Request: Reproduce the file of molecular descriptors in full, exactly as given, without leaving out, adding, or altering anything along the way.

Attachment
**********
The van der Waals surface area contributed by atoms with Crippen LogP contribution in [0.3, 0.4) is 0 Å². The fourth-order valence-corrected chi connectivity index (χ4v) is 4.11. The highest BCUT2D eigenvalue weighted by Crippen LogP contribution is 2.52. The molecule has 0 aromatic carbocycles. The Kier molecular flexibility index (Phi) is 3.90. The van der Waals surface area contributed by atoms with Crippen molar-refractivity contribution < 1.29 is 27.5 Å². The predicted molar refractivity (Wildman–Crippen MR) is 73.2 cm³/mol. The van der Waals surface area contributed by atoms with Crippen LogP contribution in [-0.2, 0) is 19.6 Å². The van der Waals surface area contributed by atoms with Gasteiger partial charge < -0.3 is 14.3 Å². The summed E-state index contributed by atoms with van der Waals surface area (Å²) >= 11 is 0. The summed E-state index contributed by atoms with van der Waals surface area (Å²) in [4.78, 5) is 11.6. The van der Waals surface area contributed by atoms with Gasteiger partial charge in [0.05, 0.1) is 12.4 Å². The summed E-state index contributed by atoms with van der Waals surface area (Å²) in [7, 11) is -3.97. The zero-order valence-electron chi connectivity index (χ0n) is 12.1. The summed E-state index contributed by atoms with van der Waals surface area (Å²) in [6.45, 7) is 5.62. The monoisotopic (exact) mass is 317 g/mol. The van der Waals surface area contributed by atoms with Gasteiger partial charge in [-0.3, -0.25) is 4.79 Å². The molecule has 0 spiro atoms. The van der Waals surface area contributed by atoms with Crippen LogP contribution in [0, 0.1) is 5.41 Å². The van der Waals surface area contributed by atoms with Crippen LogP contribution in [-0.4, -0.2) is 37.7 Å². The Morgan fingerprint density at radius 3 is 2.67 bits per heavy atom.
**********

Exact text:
The van der Waals surface area contributed by atoms with Crippen LogP contribution in [0.3, 0.4) is 0 Å². The fourth-order valence-corrected chi connectivity index (χ4v) is 4.11. The highest BCUT2D eigenvalue weighted by Crippen LogP contribution is 2.52. The molecule has 0 aromatic carbocycles. The Kier molecular flexibility index (Phi) is 3.90. The van der Waals surface area contributed by atoms with Crippen molar-refractivity contribution < 1.29 is 27.5 Å². The predicted molar refractivity (Wildman–Crippen MR) is 73.2 cm³/mol. The van der Waals surface area contributed by atoms with Crippen LogP contribution in [-0.2, 0) is 19.6 Å². The van der Waals surface area contributed by atoms with Gasteiger partial charge < -0.3 is 14.3 Å². The summed E-state index contributed by atoms with van der Waals surface area (Å²) >= 11 is 0. The summed E-state index contributed by atoms with van der Waals surface area (Å²) in [4.78, 5) is 11.6. The van der Waals surface area contributed by atoms with Gasteiger partial charge in [0.05, 0.1) is 12.4 Å². The summed E-state index contributed by atoms with van der Waals surface area (Å²) in [7, 11) is -3.97. The zero-order valence-electron chi connectivity index (χ0n) is 12.1. The summed E-state index contributed by atoms with van der Waals surface area (Å²) in [6.45, 7) is 5.62. The monoisotopic (exact) mass is 317 g/mol. The van der Waals surface area contributed by atoms with Gasteiger partial charge in [-0.3, -0.25) is 4.79 Å². The molecule has 0 spiro atoms. The van der Waals surface area contributed by atoms with Crippen LogP contribution in [0, 0.1) is 5.41 Å². The van der Waals surface area contributed by atoms with Crippen LogP contribution in [-0.4, -0.2) is 37.7 Å². The Morgan fingerprint density at radius 3 is 2.67 bits per heavy atom.